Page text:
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    Olney, MD

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  1. That being said, I've also had the chance to talk with Rick Jordan and he's also an extraordinary talent.
  2. Just had another thought. Susan Notter became a brand ambassador for Felchlin this year. Perhaps AUI/Felchlin would be willing to sponsor her to teach a master class.
  3. I would suggest reaching out to Nathaniel Reed. He's an extraordinary talent and a good teacher.
  4. I've had the pleasure of spending time with both Rick and Nathaniel. Both are great people and would be fun to work with.
  5. Sorry to hear that you won't be there Ruth. We'll all miss you.
  6. Sorry that I haven't been active in the conversation. Life has simply been a bit overly busy recently. That said, I'm happy to be attending and look forward to NOT spending the entire weekend in bed with bronchitis like I did last year. No deathly pallor for me! I'm arriving late afternoon on Thursday. Would anyone care to meet for dinner? Inquiring minds want to know!
  7. I'd like to attend this year as well. Please add me to both master classes and the dinner on Saturday. Steve
  8. You'll have to ask Melissa Coppel! *** Apple Carré ***
  9. I'm in this year and looking forward to seeing you all!
  10. I agree. I expect that you would only need to worry if the new ingredient was going to add 1) moisture/water 2) appreciable fat or sugar. They may be other things to look out for, but these are the 2 I think about first.
  11. I started working on my first production run for "fall" sales. These are rosemary caramels. I was very happy with the shine on these. This is also the first time that I've used Valrhona (Ivoire) for molding.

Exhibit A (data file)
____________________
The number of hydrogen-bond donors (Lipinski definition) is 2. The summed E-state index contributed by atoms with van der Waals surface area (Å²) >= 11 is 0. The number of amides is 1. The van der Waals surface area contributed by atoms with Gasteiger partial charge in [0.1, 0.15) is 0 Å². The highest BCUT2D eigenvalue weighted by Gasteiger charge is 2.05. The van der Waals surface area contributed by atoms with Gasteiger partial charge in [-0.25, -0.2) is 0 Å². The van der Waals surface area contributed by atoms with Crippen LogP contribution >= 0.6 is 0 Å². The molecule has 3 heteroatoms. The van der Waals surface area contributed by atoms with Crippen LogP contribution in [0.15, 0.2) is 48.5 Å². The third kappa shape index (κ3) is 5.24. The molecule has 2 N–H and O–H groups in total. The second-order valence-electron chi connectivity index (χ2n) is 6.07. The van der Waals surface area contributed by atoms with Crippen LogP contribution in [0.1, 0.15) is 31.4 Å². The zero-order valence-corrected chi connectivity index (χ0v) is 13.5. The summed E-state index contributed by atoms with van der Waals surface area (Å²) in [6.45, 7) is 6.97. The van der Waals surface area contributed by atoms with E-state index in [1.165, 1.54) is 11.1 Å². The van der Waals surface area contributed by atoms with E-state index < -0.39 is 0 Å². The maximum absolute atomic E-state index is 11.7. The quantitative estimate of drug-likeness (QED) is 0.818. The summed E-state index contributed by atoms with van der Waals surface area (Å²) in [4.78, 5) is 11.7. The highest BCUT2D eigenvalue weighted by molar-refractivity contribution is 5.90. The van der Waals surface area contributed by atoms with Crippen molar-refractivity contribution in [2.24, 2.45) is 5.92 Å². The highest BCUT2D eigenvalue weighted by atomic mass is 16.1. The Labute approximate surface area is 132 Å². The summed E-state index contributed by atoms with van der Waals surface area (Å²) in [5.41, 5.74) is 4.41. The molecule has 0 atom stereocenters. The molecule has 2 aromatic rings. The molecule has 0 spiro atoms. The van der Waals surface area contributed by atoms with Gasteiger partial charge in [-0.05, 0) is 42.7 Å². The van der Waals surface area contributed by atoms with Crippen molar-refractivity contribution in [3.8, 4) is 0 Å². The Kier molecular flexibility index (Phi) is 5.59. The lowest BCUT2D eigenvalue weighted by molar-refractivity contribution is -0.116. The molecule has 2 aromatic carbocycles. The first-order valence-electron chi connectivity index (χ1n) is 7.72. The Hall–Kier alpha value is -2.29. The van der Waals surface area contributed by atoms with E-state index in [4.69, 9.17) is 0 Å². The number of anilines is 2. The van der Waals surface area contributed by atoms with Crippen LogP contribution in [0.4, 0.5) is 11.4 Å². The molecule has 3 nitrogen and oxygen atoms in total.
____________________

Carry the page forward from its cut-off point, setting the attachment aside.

12. I've seen this done a couple of times. I would need to go back and review the formula & method for making the pipeable marshmallow. That being said, it needs to be the first element piped into the molded shell. It will not lay completely flat. Piping another element (e.g. ganache) on top should give you a flatter surface to seal over.
  13. After I cook the sugar to caramel and quench it with the cream, I bring it back to a boil just to make sure that there aren't any lumps. I then take it off the fire and add butter and then pour the entire mass into a bowl with the bit of milk chocolate. Alternately, the butter can be added later after the mass has cooled to 90F and you'll get a firmer texture. and then pour the entire mass into a bowl with the bit of milk chocolate. I don't know that the little bit of chocolate included makes much of a difference to the texture, but it does seem to add a vague hint to the flavor.
  14. Sorry to be coming late to this party and much has been said already! I make to types of caramel. One is a slab that I cut and hand dip. This is cooked to what is referred to as "firm ball" (approximately 238F). I use Greweling's formula using sweetened condensed milk though there are 2 others that work just as well. It's a matter of preference. The second caramel I make is a soft, pipable caramel. These are a "traditional" dry caramel that I cook to color before adding warm cream. I often infuse the cream with a flavor (e.g. rosemary) or add salt at the end. Butter is added once the sugar and caramel are combined and taken off the fire. I also add a bit of milk chocolate to the mixture (a tip given by a friend) that I believe adds a nice texture and flavor note, but this is optional.
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